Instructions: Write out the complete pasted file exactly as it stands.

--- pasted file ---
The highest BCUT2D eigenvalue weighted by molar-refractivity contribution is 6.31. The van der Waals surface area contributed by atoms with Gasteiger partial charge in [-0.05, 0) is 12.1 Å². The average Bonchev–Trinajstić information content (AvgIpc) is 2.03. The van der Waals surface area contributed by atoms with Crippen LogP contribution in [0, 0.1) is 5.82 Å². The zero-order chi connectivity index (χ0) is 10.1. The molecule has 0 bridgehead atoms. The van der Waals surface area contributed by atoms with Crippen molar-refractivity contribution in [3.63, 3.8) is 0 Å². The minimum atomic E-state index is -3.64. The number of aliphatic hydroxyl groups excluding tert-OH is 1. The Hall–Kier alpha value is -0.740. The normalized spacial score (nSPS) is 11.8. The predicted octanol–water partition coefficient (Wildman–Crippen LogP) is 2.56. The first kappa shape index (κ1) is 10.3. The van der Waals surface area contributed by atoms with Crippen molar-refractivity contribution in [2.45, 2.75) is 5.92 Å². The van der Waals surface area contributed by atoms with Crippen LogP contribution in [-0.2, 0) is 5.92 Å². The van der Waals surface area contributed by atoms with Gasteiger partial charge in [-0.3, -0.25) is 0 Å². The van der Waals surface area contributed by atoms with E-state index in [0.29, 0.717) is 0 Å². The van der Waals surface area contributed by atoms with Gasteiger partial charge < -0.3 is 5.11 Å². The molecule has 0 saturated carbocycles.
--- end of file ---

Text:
The highest BCUT2D eigenvalue weighted by molar-refractivity contribution is 6.31. The van der Waals surface area contributed by atoms with Gasteiger partial charge in [-0.05, 0) is 12.1 Å². The average Bonchev–Trinajstić information content (AvgIpc) is 2.03. The van der Waals surface area contributed by atoms with Crippen LogP contribution in [0, 0.1) is 5.82 Å². The zero-order chi connectivity index (χ0) is 10.1. The molecule has 0 bridgehead atoms. The van der Waals surface area contributed by atoms with Crippen molar-refractivity contribution in [3.63, 3.8) is 0 Å². The minimum atomic E-state index is -3.64. The number of aliphatic hydroxyl groups excluding tert-OH is 1. The Hall–Kier alpha value is -0.740. The normalized spacial score (nSPS) is 11.8. The predicted octanol–water partition coefficient (Wildman–Crippen LogP) is 2.56. The first kappa shape index (κ1) is 10.3. The van der Waals surface area contributed by atoms with Crippen molar-refractivity contribution in [2.45, 2.75) is 5.92 Å². The van der Waals surface area contributed by atoms with Crippen LogP contribution in [-0.2, 0) is 5.92 Å². The van der Waals surface area contributed by atoms with Gasteiger partial charge in [-0.3, -0.25) is 0 Å². The van der Waals surface area contributed by atoms with E-state index in [0.29, 0.717) is 0 Å². The van der Waals surface area contributed by atoms with Gasteiger partial charge < -0.3 is 5.11 Å². The molecule has 0 saturated carbocycles.